The Added Benefits of Warnock’s Win
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Author: Robert Kuttner
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The American Prospect

Raphael Warnock’s impressive win in Georgia not only gives the Democrats crucial control of committees in the next session of Congress. A 51-49 Senate will make it easier to run investigative hearings; it removes the power of Republicans in evenly divided committees to bottle up nominations; and it leaves corporate Democrats like Joe Manchin and Kyrsten Sinema less power to block.

Warnock’s victory also provides vital insurance for the 2024 Senate elections, when the Democrats face an unusually rough year. Due to the luck of the draw, the class of ’24 includes at least four vulnerable Democratic incumbents and no at-risk Republicans.

The vulnerable Democrats are Sherrod Brown in Ohio, Jacky Rosen in Nevada, Jon Tester in Montana, and Joe Manchin in West Virginia. Kyrsten Sinema also faces re-election and she could well be ousted in a primary fight.

Of these, Brown has won three elections but by diminishing margins as Ohio keeps trending more Republican. He was re-elected in 2018 with 53.4 percent of the vote. Unless Democrats have a very bad year, Brown is the most secure of the vulnerable group. The others are shakier.

In Montana, Jon Tester had his best performance in 2018, when he won with 50.3 percent of the vote. In his previous two elections, he failed to clear 50 percent and won thanks to the presence of a third-party candidate who drew off Republican votes. Tester is the sole surviving Democrat in a state that had two back-to-back Democratic governors and now has a Republican in Greg Gianforte.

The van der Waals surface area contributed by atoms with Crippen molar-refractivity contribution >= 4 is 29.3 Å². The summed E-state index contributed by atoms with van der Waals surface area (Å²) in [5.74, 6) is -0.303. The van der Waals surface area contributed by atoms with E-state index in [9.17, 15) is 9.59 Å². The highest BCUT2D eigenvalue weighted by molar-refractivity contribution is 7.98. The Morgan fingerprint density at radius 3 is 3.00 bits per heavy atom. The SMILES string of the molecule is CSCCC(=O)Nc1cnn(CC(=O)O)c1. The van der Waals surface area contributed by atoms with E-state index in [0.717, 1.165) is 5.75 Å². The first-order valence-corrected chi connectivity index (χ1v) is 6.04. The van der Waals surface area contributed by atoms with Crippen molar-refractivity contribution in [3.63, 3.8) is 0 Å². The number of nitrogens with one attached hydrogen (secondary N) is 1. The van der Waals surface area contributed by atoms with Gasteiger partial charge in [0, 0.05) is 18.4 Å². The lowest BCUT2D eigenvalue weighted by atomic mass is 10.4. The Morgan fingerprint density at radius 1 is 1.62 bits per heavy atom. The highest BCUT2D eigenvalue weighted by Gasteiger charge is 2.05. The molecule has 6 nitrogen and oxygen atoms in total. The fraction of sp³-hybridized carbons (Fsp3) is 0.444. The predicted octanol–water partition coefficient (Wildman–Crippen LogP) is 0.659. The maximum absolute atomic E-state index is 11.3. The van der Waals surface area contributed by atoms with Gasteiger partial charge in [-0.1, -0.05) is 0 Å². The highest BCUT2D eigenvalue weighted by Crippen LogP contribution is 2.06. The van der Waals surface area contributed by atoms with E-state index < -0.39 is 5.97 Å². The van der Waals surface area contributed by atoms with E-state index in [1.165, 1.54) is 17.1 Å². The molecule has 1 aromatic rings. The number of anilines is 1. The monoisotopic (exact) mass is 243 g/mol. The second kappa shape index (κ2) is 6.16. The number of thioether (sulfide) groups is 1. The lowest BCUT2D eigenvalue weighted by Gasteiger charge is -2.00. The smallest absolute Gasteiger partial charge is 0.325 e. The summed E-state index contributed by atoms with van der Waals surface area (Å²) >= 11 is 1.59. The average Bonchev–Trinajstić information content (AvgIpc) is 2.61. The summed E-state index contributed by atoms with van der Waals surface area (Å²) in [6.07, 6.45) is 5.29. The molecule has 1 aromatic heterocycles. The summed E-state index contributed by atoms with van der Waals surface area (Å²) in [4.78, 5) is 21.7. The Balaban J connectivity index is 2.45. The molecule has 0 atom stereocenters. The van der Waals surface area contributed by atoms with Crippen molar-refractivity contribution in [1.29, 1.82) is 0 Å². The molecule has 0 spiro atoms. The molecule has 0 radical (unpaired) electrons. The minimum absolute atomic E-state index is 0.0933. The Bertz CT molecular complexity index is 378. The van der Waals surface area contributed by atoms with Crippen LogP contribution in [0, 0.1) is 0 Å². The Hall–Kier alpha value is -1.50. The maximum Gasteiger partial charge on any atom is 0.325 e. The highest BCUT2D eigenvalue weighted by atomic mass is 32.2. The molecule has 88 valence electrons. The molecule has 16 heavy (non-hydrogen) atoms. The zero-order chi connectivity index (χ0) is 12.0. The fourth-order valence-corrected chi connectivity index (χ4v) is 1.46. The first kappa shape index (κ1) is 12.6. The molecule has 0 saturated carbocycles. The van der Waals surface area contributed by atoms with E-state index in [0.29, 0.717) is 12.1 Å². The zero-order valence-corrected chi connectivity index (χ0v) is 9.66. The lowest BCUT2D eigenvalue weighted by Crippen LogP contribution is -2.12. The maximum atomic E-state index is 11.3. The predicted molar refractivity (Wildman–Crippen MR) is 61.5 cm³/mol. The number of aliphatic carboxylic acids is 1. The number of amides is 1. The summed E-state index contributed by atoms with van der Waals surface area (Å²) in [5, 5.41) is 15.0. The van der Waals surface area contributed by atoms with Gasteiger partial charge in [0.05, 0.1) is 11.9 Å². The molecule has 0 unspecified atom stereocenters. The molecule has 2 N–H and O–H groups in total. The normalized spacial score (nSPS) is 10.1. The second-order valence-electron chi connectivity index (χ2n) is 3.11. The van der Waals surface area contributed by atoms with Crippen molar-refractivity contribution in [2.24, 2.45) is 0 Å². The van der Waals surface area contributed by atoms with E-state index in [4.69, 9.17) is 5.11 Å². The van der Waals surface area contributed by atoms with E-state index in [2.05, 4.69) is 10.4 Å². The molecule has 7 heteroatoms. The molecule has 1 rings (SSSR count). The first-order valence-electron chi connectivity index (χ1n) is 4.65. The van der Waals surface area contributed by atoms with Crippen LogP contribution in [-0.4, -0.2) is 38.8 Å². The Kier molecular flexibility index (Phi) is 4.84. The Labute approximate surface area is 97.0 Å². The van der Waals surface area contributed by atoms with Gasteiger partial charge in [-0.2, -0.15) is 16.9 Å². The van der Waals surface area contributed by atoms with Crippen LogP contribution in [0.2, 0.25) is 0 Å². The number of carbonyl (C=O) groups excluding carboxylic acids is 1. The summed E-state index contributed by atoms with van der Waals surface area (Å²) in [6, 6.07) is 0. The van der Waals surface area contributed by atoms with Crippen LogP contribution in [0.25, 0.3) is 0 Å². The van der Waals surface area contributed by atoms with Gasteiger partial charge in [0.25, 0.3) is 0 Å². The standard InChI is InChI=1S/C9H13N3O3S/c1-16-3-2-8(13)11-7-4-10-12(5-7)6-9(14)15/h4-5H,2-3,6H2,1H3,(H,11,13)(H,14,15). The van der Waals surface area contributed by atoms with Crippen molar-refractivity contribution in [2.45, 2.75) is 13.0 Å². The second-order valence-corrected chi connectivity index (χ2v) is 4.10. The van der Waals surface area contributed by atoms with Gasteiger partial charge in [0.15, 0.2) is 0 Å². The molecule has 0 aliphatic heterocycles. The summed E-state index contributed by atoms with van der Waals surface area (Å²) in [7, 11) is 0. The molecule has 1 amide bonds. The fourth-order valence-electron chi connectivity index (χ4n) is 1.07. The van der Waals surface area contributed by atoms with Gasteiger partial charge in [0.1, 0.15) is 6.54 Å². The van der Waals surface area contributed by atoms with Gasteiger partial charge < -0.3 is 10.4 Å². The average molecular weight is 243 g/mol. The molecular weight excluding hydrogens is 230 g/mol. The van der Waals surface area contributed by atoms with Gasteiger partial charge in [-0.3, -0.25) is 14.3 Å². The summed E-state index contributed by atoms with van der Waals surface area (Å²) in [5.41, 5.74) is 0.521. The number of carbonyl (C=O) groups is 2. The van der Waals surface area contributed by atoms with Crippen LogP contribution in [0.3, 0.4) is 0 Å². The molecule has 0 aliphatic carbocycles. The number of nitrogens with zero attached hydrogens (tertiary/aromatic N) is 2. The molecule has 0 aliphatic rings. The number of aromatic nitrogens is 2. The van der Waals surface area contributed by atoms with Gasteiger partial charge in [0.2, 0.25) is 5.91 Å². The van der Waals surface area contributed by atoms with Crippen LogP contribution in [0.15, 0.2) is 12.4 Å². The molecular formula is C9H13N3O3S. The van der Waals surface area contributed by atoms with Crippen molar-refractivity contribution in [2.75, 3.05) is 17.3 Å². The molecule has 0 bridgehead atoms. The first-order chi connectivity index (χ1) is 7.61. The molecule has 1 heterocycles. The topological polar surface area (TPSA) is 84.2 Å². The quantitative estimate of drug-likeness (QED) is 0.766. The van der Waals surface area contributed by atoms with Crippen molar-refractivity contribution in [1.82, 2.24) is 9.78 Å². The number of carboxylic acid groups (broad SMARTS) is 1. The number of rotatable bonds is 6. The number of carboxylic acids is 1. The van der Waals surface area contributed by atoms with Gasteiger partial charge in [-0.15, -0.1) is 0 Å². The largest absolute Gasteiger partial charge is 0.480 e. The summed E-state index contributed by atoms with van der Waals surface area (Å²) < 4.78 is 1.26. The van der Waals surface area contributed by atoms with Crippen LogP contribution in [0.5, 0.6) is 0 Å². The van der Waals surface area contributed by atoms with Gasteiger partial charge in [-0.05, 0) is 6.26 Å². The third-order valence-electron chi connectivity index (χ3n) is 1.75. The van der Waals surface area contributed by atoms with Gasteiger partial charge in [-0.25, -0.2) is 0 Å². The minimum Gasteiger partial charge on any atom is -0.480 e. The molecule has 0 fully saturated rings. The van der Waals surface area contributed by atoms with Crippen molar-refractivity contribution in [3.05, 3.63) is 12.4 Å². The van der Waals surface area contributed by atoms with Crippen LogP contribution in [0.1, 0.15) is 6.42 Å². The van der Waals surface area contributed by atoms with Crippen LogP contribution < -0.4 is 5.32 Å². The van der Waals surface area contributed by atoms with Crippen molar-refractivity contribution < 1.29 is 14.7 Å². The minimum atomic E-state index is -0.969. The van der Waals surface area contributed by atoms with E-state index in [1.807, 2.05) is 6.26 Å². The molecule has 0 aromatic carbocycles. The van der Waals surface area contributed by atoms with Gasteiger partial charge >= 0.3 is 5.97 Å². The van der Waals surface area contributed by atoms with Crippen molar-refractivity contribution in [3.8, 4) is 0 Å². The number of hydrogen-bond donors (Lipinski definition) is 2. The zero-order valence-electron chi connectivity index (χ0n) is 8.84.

In evenly divided Nevada, Catherine Cortez Masto squeaked through this year, winning re-election by just under 7,000 votes. Jacky Rosen won in 2018 with 50.4 percent of the vote.

And then there is Joe Manchin. He is often the skunk at the Democratic picnic, but the alternative is a Republican. In 2018, Manchin was re-elected 49.6 percent to 46.3 percent for Republican Patrick Morrisey. But for the presence of a libertarian, who pulled 4.2 percent, Manchin might well have lost. Manchin will be 77 in 2024, and will be a top Republican target.

Manchin seems to have failed to win his top legislative priority, his side deal for expedited energy permitting, including the Mountain Valley Pipeline, which would transport natural gas from West Virginia to Virginia. His gambit of tacking this deal onto the defense authorization bill failed.

Republicans will be eager to deny Manchin any kind of achievement. Paradoxically, the Democrats’ 51-49 margin makes them less dependent on Manchin, but frees Manchin to be even less of a party loyalist when he finds that expedient.

Note that all these narrow Democratic wins happened in 2018, the best Democratic year in recent political history. If the Democratic presidential candidate doesn’t have coattails (Joe Biden, this means you), or even worse, loses the 2024 election, all of them could go down.

One ray of hope: If the kind of Republican nutjobs whom Democrats were able to defeat in 2022 run in 2024, things might look better. That sure helped elect Warnock. You might think Republicans would learn from Georgia, but never count out the stupidity of MAGA.

Warnock’s victory at least provides some insurance. The Democrats could lose one Senate seat and if they win the presidency they would hold the Senate 50-50, with the vice president as tiebreaker as in the current Congress. But they need a big presidential win and a good year to make any of this happen.

[Robert Kuttner is co-founder and co-editor of The American Prospect, and professor at Brandeis University’s Heller School.]

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